|Dr. Bikramjit Das is hooded by Professor Sidney Resnick.|
Professor Sidney Resnick placed a hood on Bikramjit Das, his Ph.D. advisee. His thesis is on "Conditional Extreme Value Models." Das will be a post doctoral fellow at the Swiss Federal Institute of Technology in Zurich, known as ETH. Das is from Kolkata (formerly Calcutta), India, and came to Cornell from the Indian Statistical Institute in Kolkata. He said that "coming straight from India, I never felt an outsider here. The faculty in the ORIE department has been very kind, cordial and approachable." He has "realized through the last five years that very few places would have been able to provide the academic and social support that I received here. I will cherish my time in Ithaca."
In his thesis, Das extends the applicability of extreme value analysis, a statistical approach that is used for extrapolation well beyond the range of the available data. Extreme value analysis is used in many risk-sensitive fields such as environmental science (designing dams for a "100 year flood" and setting limits on atmospheric pollutants ); internet traffic data (which is subject to bursts, transmission of large files called "elephants", and phenomena that are correlated across multiple time scales); and financial risk analysis, where rating and governmental agencies require loss probability estimates at the 99th percentile (called "value at risk.") In estimating the probability of extreme values, analysts must rely on data sets in which no sufficiently extreme data points occur, Das focuses on extreme value problems requiring multidimensional observations, the components of which may not be independent of each other. For example an observation may describe the multivariate returns for a portfolio consisting of many securities, all dependent on the general economic climate. While standard mathematical approaches assume that all of the variables exhibit extreme behavior, Das analyzes the situation in which this assumption can be relaxed for some of the components.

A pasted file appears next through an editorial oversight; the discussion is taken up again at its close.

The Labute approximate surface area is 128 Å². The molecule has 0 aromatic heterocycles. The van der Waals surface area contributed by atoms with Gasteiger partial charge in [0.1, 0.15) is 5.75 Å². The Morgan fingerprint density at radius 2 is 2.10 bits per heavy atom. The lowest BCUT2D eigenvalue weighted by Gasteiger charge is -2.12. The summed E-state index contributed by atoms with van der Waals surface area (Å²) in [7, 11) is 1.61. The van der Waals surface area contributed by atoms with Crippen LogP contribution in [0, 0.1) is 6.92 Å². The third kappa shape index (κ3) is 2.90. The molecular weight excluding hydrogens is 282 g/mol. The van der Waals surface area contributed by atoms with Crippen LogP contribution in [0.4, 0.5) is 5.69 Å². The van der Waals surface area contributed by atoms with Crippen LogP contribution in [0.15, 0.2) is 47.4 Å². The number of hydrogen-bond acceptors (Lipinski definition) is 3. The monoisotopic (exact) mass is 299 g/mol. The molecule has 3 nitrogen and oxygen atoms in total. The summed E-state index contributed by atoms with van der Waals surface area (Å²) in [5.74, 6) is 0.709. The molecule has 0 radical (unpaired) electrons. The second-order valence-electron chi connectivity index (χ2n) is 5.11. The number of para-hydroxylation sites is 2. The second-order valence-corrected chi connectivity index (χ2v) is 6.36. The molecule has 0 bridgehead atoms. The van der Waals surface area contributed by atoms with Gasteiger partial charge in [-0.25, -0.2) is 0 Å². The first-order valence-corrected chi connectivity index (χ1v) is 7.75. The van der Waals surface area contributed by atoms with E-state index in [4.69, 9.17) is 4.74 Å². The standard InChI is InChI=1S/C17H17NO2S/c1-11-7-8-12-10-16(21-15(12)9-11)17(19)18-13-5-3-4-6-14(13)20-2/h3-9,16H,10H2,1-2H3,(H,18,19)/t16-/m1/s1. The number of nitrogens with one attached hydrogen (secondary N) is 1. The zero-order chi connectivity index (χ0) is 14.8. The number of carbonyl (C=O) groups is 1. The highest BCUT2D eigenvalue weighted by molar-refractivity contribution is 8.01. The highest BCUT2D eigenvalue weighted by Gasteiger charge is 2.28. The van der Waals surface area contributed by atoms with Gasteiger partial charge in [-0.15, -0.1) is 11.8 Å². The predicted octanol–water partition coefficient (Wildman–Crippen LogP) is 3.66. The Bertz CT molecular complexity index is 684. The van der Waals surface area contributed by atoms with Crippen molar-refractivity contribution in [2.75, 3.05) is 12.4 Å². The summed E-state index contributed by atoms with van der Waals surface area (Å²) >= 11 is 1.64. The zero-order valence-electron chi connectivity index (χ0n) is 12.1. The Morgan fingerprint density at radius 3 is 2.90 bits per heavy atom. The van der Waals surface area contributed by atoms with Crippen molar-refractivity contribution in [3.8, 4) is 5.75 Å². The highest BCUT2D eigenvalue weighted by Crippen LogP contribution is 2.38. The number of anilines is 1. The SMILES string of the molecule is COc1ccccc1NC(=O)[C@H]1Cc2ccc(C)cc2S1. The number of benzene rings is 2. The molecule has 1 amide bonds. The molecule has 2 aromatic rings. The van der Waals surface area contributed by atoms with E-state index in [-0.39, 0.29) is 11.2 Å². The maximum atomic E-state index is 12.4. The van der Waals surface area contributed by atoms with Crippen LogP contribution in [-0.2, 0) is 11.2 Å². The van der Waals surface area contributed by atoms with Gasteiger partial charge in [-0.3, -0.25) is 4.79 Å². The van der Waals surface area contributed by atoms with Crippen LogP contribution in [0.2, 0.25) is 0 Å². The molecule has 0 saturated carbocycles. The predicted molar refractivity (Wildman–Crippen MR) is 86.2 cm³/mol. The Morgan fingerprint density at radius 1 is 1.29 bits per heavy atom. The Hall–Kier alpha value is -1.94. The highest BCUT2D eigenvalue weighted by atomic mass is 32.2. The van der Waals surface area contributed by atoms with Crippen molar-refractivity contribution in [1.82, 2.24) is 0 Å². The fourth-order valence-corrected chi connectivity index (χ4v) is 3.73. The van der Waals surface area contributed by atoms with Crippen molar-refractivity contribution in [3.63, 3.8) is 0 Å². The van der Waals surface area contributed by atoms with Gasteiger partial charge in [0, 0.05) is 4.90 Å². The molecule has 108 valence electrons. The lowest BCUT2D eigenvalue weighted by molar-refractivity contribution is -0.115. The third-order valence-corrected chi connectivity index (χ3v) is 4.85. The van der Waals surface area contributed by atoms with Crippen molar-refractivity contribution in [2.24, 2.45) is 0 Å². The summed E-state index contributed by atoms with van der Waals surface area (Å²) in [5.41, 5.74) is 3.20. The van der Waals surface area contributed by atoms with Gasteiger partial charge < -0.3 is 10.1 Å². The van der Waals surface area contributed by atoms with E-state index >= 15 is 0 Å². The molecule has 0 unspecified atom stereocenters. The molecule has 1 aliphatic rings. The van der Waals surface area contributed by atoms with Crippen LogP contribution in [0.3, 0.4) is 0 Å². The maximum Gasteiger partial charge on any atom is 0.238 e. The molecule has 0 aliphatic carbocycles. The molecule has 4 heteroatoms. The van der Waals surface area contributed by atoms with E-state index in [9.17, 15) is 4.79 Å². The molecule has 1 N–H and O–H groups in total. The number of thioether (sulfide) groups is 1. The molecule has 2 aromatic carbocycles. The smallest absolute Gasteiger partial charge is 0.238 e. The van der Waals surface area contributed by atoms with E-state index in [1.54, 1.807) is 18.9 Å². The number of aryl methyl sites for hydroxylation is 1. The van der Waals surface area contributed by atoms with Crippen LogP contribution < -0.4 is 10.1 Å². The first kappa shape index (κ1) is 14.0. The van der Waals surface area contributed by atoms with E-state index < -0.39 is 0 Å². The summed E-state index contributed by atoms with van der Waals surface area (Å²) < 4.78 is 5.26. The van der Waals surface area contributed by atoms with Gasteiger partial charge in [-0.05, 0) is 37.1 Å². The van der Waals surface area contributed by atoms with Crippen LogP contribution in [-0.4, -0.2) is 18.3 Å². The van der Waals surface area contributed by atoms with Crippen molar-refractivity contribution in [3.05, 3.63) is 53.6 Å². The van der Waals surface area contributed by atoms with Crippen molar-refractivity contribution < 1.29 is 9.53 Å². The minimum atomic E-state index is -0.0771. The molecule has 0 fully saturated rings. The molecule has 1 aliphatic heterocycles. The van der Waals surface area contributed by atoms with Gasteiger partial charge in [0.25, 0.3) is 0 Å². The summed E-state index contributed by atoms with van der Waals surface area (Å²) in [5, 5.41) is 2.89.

Although Dennis Leventhal's Ph.D. advisor is Professor Adrian Lewis, Professor Todd (a member of his Ph.D. comittee) placed Leventhal's hood instead. At the time of the ceremony, Lewis was in the process of welcoming his new daughter, Nia Ylan Chi Lewis, at Cayuga Medical Center and so was unable to attend. Leventhal 's thesis title is "Effects of Conditioning on the Convergence of Randomized Optimization Algorithms." He is from Old Bridge, New Jersey, and holds a B.S. in Mathematical Sciences from Carnegie Mellon University in Pittsburgh. He will join Goldman Sachs in New York as an Associate.
|Dr. Dennis Leventhal and Professor Michael Todd.|
Leventhal's thesis deals with how quickly certain computational algorithms for mathematical optimization reach a solution. Such algorithms proceed step by step through a sequence of solution candidates. In the field of numerical analysis, speed of convergence is often related to how sensitive the problem is to perturbation of the input parameters, known as the 'conditioning' of the problem. Leventhal examines a class of algorithms in which the next computational step has an element of randomness that is determined by specific properties of the current solution candidate. He determines upper bounds on the rate of convergence of some randomized algorithms, with the objective, not of devising practical solution methods but of providing insight into the relationship between the conditioning of a problem and its computational tractability.